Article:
The Murder of Edwin Drood; Recounted by John Jasper Being an Attempted Solution of the Mystery Based on Dickens' Manuscript and Memoranda

The Murder of Edwin Drood; Recounted by John Jasper Being an Attempted Solution of the Mystery Based on Dickens' Manuscript and Memoranda

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This historic book may have numerous typos and missing text. Purchasers can download a free scanned copy of the original book (without typos) from the publisher. Not indexed. Not illustrated. 1920 edition. Excerpt: ...Jealousy. See above. Crisparkle's present candour to Jasper is thus traduced by Jasper to Rosa six months later on. "It was hawked through the late enquiries by Mr. Crisparkle that Landless had confessed to him that he was a rival of my lost boy." 16 This Unlooked for Declaration. Neville's love for Rosa was news to Jasper and news of dreadful import to each of them. Jasper made it thenceforth the one object of his wasted life to purge upon the gallows the inexpiable offence of Neville in loving Rosa. The disclosure turned Jasper pale and instantly induced a second rapid change of plan. Jasper could no longer support the absconding theory. He must stand out for murder at the hands of Neville. Hence his "sanguine reaction" is straight-way watered down and made dependent on the non-finding of any trace of Edwin. Steps are then taken by Jasper to secure that such traces shall be found. stretch of possibility the idea that he might have absconded of his own wild will. Now it fell out that Mr. Crisparkle going away from this conference still very uneasy in his mind took a memorable night walk.17 He walked to Cloisterham Weir. He often did so, and consequently there was nothing remarkable in his footsteps tending that way. But the preoccupation of his mind so hindered him from planning any walk, or taking heed of the objects he passed that his first consciousness of being near the Weir was derived from the sound of the falling water close at hand. "How did I come here?" was his first thought as he stopped. "Why did I come here?" was his second. Then he stood intently listening to the water. A familiar passage in his reading about airy tongues that syllable men's names18 rose so unbidden to his ear that he put it...show more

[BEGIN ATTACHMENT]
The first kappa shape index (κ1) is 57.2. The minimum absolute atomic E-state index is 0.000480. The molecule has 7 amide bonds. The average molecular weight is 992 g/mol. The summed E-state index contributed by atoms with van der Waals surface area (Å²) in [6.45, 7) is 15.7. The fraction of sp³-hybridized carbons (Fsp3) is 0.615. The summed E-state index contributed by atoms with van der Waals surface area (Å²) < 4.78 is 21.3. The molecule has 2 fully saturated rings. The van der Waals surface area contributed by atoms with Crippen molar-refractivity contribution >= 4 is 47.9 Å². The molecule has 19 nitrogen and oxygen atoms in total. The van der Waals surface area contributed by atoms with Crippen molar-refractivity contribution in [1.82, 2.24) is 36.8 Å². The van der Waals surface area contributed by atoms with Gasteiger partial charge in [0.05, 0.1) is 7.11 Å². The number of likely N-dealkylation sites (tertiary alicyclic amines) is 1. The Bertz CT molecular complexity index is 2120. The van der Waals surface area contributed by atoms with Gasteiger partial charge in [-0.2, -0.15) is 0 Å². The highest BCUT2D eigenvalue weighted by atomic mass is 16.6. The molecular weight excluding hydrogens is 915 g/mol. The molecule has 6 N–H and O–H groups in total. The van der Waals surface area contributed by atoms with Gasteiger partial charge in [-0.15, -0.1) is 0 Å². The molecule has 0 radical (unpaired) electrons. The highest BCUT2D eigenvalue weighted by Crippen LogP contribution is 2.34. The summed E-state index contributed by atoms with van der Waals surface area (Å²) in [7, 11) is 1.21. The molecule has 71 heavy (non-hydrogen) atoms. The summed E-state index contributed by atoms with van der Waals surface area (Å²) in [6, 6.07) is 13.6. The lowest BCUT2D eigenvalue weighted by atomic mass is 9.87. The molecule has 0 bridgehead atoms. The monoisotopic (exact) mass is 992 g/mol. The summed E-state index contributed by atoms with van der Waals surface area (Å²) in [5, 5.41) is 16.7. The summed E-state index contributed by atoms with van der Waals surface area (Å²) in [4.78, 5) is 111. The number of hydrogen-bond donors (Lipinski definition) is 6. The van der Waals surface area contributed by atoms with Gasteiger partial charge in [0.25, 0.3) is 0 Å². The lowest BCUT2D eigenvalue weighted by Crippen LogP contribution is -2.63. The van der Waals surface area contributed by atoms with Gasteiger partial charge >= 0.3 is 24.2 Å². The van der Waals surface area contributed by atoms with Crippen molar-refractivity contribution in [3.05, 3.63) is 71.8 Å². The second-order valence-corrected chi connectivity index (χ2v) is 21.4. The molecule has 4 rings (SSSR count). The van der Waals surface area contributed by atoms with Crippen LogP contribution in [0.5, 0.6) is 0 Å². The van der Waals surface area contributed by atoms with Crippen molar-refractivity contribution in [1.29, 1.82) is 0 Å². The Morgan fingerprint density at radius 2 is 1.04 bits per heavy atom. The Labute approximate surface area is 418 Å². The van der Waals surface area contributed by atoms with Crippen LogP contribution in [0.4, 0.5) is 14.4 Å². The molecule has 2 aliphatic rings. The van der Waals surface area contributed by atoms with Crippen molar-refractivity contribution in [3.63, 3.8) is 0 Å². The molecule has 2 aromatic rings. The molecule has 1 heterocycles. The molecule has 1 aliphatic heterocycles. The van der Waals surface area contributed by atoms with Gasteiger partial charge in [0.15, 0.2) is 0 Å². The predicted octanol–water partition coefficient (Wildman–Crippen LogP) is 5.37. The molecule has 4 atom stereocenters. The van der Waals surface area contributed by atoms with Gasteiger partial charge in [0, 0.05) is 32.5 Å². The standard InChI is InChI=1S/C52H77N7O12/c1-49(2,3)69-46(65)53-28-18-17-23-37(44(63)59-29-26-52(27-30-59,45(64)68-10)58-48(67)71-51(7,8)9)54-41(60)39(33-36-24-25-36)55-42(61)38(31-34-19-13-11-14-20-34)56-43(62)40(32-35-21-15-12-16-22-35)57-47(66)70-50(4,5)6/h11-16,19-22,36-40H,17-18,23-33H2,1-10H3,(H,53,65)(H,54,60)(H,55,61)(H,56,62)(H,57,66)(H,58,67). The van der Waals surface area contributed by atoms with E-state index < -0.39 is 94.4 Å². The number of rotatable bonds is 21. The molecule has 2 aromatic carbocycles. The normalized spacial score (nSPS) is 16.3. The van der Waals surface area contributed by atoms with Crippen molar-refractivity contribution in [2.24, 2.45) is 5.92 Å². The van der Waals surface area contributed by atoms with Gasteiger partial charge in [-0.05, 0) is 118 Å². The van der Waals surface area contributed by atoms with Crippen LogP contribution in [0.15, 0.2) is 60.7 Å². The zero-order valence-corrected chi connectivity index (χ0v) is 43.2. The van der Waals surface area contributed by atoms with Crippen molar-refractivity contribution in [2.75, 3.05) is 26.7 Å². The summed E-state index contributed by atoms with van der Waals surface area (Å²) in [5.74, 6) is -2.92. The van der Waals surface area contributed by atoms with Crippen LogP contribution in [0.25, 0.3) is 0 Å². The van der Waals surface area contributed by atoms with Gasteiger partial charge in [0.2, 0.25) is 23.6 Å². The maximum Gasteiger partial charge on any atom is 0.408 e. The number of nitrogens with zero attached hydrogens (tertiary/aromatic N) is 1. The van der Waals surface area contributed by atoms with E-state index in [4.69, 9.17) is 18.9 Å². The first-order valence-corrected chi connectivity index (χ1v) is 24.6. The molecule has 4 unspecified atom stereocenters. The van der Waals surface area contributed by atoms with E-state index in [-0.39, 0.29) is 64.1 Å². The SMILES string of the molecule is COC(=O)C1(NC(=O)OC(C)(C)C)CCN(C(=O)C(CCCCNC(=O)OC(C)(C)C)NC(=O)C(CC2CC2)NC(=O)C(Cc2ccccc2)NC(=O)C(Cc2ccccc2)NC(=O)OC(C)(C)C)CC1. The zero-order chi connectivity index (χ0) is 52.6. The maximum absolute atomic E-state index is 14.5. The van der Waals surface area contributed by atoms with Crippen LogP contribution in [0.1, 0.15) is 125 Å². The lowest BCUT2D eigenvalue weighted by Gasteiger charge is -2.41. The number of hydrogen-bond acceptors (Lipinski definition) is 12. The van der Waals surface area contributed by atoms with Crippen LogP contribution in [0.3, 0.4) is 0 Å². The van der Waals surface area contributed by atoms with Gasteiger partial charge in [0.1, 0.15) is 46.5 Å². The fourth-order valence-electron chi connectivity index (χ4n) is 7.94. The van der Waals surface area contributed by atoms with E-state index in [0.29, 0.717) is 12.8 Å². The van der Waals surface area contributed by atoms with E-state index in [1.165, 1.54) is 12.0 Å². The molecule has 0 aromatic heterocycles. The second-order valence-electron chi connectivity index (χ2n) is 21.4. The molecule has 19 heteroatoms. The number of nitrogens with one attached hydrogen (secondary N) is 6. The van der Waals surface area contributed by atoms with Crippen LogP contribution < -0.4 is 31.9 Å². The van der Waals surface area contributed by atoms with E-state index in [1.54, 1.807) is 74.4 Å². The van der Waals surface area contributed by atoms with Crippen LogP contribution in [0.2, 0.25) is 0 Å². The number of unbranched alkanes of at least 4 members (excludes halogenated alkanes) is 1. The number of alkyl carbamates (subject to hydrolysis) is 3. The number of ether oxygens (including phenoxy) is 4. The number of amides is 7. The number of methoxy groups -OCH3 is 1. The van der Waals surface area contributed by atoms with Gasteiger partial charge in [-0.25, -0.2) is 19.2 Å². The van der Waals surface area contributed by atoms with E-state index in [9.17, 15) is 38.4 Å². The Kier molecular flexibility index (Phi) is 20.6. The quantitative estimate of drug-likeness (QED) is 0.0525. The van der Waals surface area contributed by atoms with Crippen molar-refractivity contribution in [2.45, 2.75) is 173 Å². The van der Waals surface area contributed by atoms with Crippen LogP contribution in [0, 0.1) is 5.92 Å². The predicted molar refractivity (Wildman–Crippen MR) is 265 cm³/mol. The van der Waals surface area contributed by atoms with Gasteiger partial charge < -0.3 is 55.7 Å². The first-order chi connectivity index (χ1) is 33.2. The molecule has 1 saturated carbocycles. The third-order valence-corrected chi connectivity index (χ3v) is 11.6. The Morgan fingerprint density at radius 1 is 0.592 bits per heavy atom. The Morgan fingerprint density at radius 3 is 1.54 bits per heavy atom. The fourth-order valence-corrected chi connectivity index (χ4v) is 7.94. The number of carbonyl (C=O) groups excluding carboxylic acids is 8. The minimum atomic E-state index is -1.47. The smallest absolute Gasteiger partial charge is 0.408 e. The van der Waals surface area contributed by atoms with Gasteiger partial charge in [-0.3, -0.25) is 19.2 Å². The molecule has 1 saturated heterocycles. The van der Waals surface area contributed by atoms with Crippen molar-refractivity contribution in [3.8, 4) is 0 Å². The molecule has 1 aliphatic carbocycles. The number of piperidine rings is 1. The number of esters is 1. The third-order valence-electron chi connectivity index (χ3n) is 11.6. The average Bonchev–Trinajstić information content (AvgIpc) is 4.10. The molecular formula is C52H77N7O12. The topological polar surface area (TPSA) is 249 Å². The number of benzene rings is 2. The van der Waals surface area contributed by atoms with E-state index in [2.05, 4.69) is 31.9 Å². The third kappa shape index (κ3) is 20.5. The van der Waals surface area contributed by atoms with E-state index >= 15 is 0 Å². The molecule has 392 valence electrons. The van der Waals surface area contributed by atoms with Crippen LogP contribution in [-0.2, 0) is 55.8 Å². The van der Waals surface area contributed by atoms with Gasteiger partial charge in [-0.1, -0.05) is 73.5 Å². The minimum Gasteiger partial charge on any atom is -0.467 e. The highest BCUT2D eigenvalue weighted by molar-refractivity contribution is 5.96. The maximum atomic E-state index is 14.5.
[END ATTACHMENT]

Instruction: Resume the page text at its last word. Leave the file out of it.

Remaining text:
Product details

  • Paperback | 30 pages
  • 189 x 246 x 2mm | 73g
  • Rarebooksclub.com
  • Miami Fl, United States
  • English
  • black & white illustrations
  • 1236524640
  • 9781236524645